Accessory Dwelling Units
SB 897: Accessory Dwelling Units: junior accessory dwelling units
As California continues to look at ways to provide more affordable housing for low-income Californians and reduce the costs to renters and homeowners, an issue area that has been a consistent topic for just under a decade is the establishment of new laws around Accessory Dwelling Units (ADU) and Junior Accessory Dwelling Units (JADU). In the fifth installment of CALBO’s “Guide to Changes in State Law,” we will focus on the most recent law passed to increase ADU development in the state. As what feels like an annual tradition in Sacramento, California passed yet another new law on ADUs in 2022. Senate Bill 897 (SB 897) by Senator Wieckowski was signed by the Governor on September 28th. SB 897 was CALBO’s major bill fight this year and CALBO members played an important role in amending the bill to continue to protect public safety while reducing costs to homeowners hoping to increase ADU production on private property. Below is a summary of the major changes to ADU law that will go into effect in 2023.
SB 897 sets new requirements building departments need to be aware of when permitting an ADU or JADU. First, there is a requirement that local agencies must review and issue a demolition permit for a detached garage and the proposed ADU at the same time. Second, the bill prohibits a local agency from denying a permit for an ADU due to nonconforming zoning conditions, building code violations, or unpermitted structures that do not present a threat to public health and safety. It also prohibits the denial of a permit for an unpermitted ADU that was constructed prior to January 1, 2018, due to a violation of building standards unless the local agency makes a finding that correcting the violation is necessary to protect the health and safety of the public or occupants of the structure. Third, SB 897 states that the construction of an ADU cannot have a Group R Occupancy Change under the local building code unless the enforcement agency makes a written finding based on substantial evidence in the record that the construction of an ADU could have a specific, adverse impact on public health and safety. Fourth, the bill states that the construction of an ADU on a property does not trigger a requirement for fire sprinklers in the proposed or existing primary dwelling. Finally, the bill requires a permitting agency to approve or deny an application for an ADU or JADU within 60 days of receiving the application. The takeaway from these sections is that local building departments have flexibility in some of the new requirements by focusing on what evidence can be found to show that public health and safety are at risk due to building code violations or occupancy changes. Due to the overwhelming number of letters sent by CALBO members to legislative offices, CALBO was able to get more flexibility in the law that should help local building departments protect public safety while complying with the new requirements. The next section discusses some of the new design requirements and regulations that will become law in 2023 that are not as impactful to building departments but are notable requirements to be aware of.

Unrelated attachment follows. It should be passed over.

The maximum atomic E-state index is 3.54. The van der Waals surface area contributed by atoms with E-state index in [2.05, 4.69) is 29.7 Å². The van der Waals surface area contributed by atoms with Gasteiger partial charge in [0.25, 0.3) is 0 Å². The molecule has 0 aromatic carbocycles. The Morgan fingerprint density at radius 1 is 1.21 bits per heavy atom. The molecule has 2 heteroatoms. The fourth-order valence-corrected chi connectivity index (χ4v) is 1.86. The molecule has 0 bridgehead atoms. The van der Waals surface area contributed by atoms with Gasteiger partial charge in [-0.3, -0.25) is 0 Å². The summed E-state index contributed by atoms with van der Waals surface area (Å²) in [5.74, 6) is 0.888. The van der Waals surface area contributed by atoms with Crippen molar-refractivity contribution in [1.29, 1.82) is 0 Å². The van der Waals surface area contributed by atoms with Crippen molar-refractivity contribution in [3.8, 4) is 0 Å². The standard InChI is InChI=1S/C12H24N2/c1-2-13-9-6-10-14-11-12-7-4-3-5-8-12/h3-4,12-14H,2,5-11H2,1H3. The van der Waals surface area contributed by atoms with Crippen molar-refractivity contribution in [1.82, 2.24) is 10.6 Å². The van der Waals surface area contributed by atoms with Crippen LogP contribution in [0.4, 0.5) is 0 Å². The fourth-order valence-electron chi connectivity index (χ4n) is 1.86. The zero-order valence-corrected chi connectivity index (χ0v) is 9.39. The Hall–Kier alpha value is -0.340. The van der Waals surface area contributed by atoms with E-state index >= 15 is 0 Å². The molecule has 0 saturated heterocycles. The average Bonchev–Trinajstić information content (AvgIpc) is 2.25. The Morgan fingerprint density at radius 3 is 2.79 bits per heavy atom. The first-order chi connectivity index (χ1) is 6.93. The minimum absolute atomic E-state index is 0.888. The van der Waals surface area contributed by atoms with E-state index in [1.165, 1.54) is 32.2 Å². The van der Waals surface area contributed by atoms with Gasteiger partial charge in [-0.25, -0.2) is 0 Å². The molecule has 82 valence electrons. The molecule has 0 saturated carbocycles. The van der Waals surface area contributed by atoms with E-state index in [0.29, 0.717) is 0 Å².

SB 897 increased the height limits for some ADUs. Specifically, the bill increased the maximum height limit for ADUs that are within half a mile of a major transit stop or high-quality transit corridor from 16 feet to 18 feet. It also increased the height limit to 25 feet if the ADU is attached to the primary dwelling so long as it is not an ADU that is taller than 2 stories. The bill prohibits a local agency from requiring modifications to an existing multifamily dwelling to satisfy the requirements above. Additionally, the bill prohibits local agencies from imposing any parking standards on an ADU that is included in an application to create a new single-family or multifamily dwelling unit on the same lot. The bill specifies that parking requirements may not be required for ADUs in the following instances: if it is located within a half a mile walking distance of public transit, an architecturally or historically significant historic district, is part of a proposed or existing primary residence, if on-street parking permits are required but not offered to the occupant of the ADU, and if there is a car share vehicle located within one block of the ADU. Finally, the bill specifies that enclosed uses within a proposed or existing single-family residence such as attached garages are considered part of the primary single-family residence.
SB 897 is a complex bill with several implications for the development of ADUs. CALBO’s legislative team strongly urges local building departments to work with their respective city attorney’s office should any legal questions or concerns arise. You can find the exact language of SB 897 here. Hopefully, the language improvements to the bill allow local jurisdictions to provide low-cost ADUs while also focusing on CALBO’s mission of protecting public health and safety in the built industry. Should you have any questions or concerns, please contact Brady Guertin, CALBO’s Public Affairs Manager at firstname.lastname@example.org.